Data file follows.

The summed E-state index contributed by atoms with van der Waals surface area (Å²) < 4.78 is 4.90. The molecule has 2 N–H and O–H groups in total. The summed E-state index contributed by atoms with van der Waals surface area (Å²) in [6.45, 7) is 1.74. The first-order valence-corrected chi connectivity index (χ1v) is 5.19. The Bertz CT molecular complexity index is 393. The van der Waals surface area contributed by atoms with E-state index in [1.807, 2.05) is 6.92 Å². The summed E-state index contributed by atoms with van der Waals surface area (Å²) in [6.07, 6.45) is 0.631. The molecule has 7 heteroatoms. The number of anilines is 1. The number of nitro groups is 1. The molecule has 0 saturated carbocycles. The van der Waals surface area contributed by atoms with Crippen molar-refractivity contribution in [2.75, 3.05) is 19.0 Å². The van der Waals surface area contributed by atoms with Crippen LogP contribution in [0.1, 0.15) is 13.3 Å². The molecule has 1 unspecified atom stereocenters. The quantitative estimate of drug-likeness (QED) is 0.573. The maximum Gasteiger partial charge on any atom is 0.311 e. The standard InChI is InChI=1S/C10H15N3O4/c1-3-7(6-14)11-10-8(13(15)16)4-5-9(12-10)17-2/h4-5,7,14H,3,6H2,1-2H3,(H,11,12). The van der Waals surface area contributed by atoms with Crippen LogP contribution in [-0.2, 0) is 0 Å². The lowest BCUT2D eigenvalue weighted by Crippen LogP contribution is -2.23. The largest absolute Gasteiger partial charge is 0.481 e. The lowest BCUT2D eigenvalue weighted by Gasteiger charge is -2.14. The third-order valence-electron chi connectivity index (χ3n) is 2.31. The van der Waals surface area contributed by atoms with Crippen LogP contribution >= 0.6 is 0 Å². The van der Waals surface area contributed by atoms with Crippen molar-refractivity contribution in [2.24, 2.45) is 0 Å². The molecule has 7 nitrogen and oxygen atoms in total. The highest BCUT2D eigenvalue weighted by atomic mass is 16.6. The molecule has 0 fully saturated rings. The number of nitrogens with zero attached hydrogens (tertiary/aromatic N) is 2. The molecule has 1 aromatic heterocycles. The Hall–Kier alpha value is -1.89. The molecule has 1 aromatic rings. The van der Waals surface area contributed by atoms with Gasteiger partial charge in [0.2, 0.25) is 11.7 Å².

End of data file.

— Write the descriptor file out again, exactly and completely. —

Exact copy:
The summed E-state index contributed by atoms with van der Waals surface area (Å²) < 4.78 is 4.90. The molecule has 2 N–H and O–H groups in total. The summed E-state index contributed by atoms with van der Waals surface area (Å²) in [6.45, 7) is 1.74. The first-order valence-corrected chi connectivity index (χ1v) is 5.19. The Bertz CT molecular complexity index is 393. The van der Waals surface area contributed by atoms with E-state index in [1.807, 2.05) is 6.92 Å². The summed E-state index contributed by atoms with van der Waals surface area (Å²) in [6.07, 6.45) is 0.631. The molecule has 7 heteroatoms. The number of anilines is 1. The number of nitro groups is 1. The molecule has 0 saturated carbocycles. The van der Waals surface area contributed by atoms with Crippen molar-refractivity contribution in [2.75, 3.05) is 19.0 Å². The van der Waals surface area contributed by atoms with Crippen LogP contribution in [0.1, 0.15) is 13.3 Å². The molecule has 1 unspecified atom stereocenters. The quantitative estimate of drug-likeness (QED) is 0.573. The maximum Gasteiger partial charge on any atom is 0.311 e. The standard InChI is InChI=1S/C10H15N3O4/c1-3-7(6-14)11-10-8(13(15)16)4-5-9(12-10)17-2/h4-5,7,14H,3,6H2,1-2H3,(H,11,12). The van der Waals surface area contributed by atoms with Crippen LogP contribution in [-0.2, 0) is 0 Å². The lowest BCUT2D eigenvalue weighted by Crippen LogP contribution is -2.23. The largest absolute Gasteiger partial charge is 0.481 e. The lowest BCUT2D eigenvalue weighted by Gasteiger charge is -2.14. The third-order valence-electron chi connectivity index (χ3n) is 2.31. The van der Waals surface area contributed by atoms with Crippen LogP contribution >= 0.6 is 0 Å². The van der Waals surface area contributed by atoms with Crippen molar-refractivity contribution in [2.24, 2.45) is 0 Å². The molecule has 7 nitrogen and oxygen atoms in total. The highest BCUT2D eigenvalue weighted by atomic mass is 16.6. The molecule has 0 fully saturated rings. The number of nitrogens with zero attached hydrogens (tertiary/aromatic N) is 2. The molecule has 1 aromatic heterocycles. The Hall–Kier alpha value is -1.89. The molecule has 1 aromatic rings. The van der Waals surface area contributed by atoms with Gasteiger partial charge in [0.2, 0.25) is 11.7 Å².